Tips to having those hard conversations
Hard conversations riddle life, and yet too many of us avoid them.
When serving as the managing editor of the then-daily Clarksdale Press Register, we had a few rules. A couple pertained to the handling of obituaries, which the publisher considered news stories. The death of anyone over 100 was front-page news, as was the death of any child in our small community.
I took on, one day, the task of writing the obituary for a four-year-old boy who drowned. Tough story. Almost impossible interview.
The mother and her friend came to my office. Even though the mother sat in front of me, she wouldn’t talk to me. Instead, she told her friend what to tell me.
“Tell him he liked Batman,” she said. “Make sure he knows spaghetti was his favorite food.”
The grief the mother bore made it a gut-wrenching interview.
The approach to hard conversations
It was the accidental drowning death of a child. Front page news in our little community of 20,000 people.
I obtained the police report and ambulance report. I took the funeral home’s standard obituary they submitted, and I made a list of questions, designed mostly to capture the personality of this little boy who loved Batman and spaghetti. A boy who enjoyed swimming and playing catch with his older brother. He was well-behaved at pre-k and was usually ready to go to Sunday School before any of the rest of the family was dressed.
It’s been 22 years, but it was a story that stuck with me.
You are going to fire somebody, be ready. Have your script. Stay on task.
You are going to fire a client, same thing applies. Be prepared.
I remember as editor of the Daily News Journal, I had to retool the newsroom. Our problem is we had more editors than reporters and I wanted to restructure. The editorial layoffs, which involved six people, took less than an hour.
That’s how it should be. To the point.
Shift to public relations.
Not long ago, I was talking with a self-published author about his efforts to promote his work and increase sales. I wasn’t doing the work, just giving him a little advice to help him along the way.
He lamented the lack of sales on his first self-published book and I sat there listening for a minute.
Finally, I leaned in.
“Look, if I’m going to help, I have to assume three things. First, you have written a good story. Second, it is cleanly and carefully edited. Finally, you have a good blurb.”
He sat there a second.
“I don’t know science fiction very well, so I can’t judge the story, but you lack good editing, a professionally designed cover, and a good blurb. You published before you were ready, and you need to fix those before you start marketing.”
He just stared at me for a moment.
“But I’ve already spent $500 on Amazon ads,” he said. “They should’ve worked. That’s a lot of money.”
“The product is not ready.” At this point for me, the conversation was over.
He hemmed and hawed for a bit. I told him I’m not comfortable spending his money to promote a product that is not ready for promotion.
I once had a boss who said it is hard when some calls your baby (referring to her business) ugly. I was careful to not disparage his baby, a 600-page novel. But I had to be very honest about its preparation for publication.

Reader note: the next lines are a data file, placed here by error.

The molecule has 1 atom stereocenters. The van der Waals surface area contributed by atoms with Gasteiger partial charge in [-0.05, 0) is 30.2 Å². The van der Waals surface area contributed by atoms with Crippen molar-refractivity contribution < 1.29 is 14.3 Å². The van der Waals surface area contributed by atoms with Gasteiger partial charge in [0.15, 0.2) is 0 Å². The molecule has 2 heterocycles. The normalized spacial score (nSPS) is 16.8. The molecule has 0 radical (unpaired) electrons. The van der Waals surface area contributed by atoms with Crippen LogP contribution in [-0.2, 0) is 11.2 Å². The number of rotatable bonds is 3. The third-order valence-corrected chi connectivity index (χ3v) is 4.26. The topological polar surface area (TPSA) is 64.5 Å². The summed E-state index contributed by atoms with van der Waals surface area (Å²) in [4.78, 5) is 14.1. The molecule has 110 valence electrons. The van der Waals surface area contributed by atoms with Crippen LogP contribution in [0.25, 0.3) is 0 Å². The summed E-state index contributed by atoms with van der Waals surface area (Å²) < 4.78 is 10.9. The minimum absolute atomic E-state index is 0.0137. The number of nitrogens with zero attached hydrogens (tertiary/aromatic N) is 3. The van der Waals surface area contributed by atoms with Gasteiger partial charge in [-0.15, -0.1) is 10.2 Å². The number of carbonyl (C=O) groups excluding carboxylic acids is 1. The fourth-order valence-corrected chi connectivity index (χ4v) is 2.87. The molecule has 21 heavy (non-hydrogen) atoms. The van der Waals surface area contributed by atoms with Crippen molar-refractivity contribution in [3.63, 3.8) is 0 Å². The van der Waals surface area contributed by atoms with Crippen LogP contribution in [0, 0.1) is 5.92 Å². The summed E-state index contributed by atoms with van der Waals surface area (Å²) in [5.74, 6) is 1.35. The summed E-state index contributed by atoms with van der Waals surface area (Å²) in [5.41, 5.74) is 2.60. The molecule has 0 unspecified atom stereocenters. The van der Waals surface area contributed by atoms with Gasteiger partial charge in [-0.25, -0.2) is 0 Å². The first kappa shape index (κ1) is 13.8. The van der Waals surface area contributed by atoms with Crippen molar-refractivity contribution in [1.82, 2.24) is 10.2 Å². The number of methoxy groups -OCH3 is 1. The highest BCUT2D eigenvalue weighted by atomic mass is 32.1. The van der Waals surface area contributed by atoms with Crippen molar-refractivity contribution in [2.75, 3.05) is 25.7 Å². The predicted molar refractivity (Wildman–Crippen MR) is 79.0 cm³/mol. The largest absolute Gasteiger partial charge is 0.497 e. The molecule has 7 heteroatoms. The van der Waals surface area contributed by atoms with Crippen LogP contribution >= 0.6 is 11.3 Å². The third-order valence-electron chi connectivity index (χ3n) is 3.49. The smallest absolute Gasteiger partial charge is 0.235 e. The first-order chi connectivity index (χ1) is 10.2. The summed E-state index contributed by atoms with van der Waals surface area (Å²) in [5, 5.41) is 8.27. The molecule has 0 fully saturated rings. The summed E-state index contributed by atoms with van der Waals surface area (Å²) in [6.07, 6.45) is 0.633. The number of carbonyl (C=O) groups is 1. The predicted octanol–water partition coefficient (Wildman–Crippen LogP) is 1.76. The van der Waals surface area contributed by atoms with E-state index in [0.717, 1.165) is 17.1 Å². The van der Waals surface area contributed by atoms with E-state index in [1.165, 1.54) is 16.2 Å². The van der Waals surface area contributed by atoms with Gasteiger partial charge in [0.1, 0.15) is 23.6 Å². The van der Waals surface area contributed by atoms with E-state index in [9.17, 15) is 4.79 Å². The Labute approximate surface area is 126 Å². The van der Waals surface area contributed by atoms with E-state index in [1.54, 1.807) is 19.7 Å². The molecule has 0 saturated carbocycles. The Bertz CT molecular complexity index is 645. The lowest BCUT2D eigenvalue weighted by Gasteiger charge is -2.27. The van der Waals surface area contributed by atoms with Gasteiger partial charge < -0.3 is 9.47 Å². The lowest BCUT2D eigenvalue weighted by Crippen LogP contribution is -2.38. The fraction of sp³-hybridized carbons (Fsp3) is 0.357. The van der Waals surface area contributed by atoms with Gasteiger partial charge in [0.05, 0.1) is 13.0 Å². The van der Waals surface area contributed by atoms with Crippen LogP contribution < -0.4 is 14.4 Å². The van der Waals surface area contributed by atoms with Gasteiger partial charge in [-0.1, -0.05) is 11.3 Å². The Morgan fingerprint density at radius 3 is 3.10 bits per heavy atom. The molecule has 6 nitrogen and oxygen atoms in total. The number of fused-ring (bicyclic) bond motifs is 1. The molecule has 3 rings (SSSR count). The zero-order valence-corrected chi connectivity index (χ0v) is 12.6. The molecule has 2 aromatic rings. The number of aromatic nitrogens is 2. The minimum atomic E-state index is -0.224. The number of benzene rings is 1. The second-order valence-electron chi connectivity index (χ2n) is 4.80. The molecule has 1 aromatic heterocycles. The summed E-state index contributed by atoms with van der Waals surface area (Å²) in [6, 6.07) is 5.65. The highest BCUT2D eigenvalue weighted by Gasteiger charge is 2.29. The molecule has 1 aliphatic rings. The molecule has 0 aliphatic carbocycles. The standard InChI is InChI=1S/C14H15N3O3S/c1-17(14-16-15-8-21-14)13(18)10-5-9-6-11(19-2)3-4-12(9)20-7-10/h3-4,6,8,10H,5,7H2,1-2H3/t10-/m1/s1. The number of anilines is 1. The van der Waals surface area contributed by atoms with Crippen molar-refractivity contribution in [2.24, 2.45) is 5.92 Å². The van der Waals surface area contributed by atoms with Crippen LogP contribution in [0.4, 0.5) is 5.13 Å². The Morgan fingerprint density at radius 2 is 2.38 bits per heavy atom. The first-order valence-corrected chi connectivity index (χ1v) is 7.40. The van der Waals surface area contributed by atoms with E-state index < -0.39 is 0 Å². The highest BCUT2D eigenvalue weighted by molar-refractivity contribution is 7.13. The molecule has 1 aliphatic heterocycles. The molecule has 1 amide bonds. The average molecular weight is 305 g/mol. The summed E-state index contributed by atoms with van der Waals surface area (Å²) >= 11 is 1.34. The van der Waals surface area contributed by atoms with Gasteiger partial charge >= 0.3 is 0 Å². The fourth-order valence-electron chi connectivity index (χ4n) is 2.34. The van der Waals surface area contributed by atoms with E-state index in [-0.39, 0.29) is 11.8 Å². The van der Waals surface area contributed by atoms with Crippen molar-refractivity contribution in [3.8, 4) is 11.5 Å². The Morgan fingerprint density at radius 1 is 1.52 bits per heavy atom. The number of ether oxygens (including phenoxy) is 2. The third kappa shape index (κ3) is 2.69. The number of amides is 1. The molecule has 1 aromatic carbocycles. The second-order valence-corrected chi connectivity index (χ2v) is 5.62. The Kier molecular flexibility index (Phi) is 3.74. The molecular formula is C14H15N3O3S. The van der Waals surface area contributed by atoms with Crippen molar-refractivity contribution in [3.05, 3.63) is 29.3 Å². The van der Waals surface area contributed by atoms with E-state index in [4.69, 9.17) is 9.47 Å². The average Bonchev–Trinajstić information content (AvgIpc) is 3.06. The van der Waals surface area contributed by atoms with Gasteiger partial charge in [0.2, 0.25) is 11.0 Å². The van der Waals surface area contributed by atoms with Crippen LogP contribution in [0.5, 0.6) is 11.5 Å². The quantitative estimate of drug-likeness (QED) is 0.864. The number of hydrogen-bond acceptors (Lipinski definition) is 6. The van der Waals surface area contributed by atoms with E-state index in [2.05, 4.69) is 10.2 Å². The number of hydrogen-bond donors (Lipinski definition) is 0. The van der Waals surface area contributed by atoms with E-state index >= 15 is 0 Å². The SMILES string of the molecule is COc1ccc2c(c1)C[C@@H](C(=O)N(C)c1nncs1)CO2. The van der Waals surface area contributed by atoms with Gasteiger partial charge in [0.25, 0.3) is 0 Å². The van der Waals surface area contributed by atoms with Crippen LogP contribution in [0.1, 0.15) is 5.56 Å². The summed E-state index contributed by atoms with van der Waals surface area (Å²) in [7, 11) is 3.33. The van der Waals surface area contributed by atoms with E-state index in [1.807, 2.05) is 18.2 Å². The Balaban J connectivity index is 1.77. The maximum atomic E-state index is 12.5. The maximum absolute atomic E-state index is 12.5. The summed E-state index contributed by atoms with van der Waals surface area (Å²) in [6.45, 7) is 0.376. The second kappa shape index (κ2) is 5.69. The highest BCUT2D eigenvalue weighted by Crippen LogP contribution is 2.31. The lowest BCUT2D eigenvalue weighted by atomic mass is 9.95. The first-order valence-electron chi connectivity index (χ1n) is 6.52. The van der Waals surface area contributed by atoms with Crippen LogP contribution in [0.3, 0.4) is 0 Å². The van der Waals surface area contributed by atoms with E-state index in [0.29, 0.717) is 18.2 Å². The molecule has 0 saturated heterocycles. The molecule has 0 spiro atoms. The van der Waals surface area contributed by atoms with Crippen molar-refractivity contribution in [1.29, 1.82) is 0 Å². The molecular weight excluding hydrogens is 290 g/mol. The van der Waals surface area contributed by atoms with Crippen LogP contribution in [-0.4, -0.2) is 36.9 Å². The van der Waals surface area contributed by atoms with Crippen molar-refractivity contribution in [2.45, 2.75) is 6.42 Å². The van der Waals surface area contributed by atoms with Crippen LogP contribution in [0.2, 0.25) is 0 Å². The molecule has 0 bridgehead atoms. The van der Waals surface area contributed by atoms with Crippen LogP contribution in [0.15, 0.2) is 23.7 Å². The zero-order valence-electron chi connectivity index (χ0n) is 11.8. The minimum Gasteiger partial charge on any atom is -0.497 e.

I certainly wasn’t calling his baby ugly, but when I found errors on page 1, it was clear he wasn’t ready to promote what was essentially an unfinished product. And in that way, he was also not ready to be my client.
How to do it
When I have had to have hard conversations – telling a client I don’t want to work with them, firing an employee, interviewing a parent whose child died, as a teacher telling a parent their child is failing, or even talking to my daughters – I take several steps to prep for hard conversations.
- Think about the goal of the conversation. What do I want to accomplish with this hard conversation? What’s the end game here?
- Be ready to listen. This depends on what kind of hard conversation you are having. But sometimes, as an old boss used to say, people just need a “good listenin’ to.” And let them know you are listening. Be engaged, nod your head, and repeat back key pieces of information.
- Be specific. Once I was let go from a job and the reason I was given was, “I’m just tired of it.” When I asked what, I was told, “everything.” I’ll be honest, while I have some suspicions about what was going on, I honestly do not know what “it” and “everything” entailed in the senior leadership’s mind.
- Prepare a script. This is very important when you have to either deal with a situation that is going to get really emotional (for you or the other party), or there are potential legal pitfalls. I may or may not read the script (depends on legal, frankly), but having the points keeps me on track.
- Be direct but polite. Be concise. Avoid pleasantries and superfluous topics. Just take care of business. This doesn’t mean you can’t answer a relevant question, and it doesn’t mean you can’t be thorough, but tear the bandage off quickly.
- Consider a witness. I’ve had one for every firing I’ve conducted. Sometimes, it is just good practice and a little self-preservation. Even when having a hard conversation with a client, I like to either have someone listening, or if on Zoom, I record the conversation. I’ve never had such a conversation come back to bite me, but you never know when it could.
- Take some time afterward. A few years ago, I fired a construction client. He was the very definition of scope creep but my goodness, he paid well. And fast. So it was a tough decision. When I fired him, though, he got very aggressive during the conversation. Afterward, I had to decompress as I was furious. So, I went and took a walk – a pretty long one. I wasn’t going to be able to focus on work anyway, so I instead got my head and my emotions back in check.
They aren’t called hard conversations for no reason. Take a deep breath, be prepared, and do the best you can.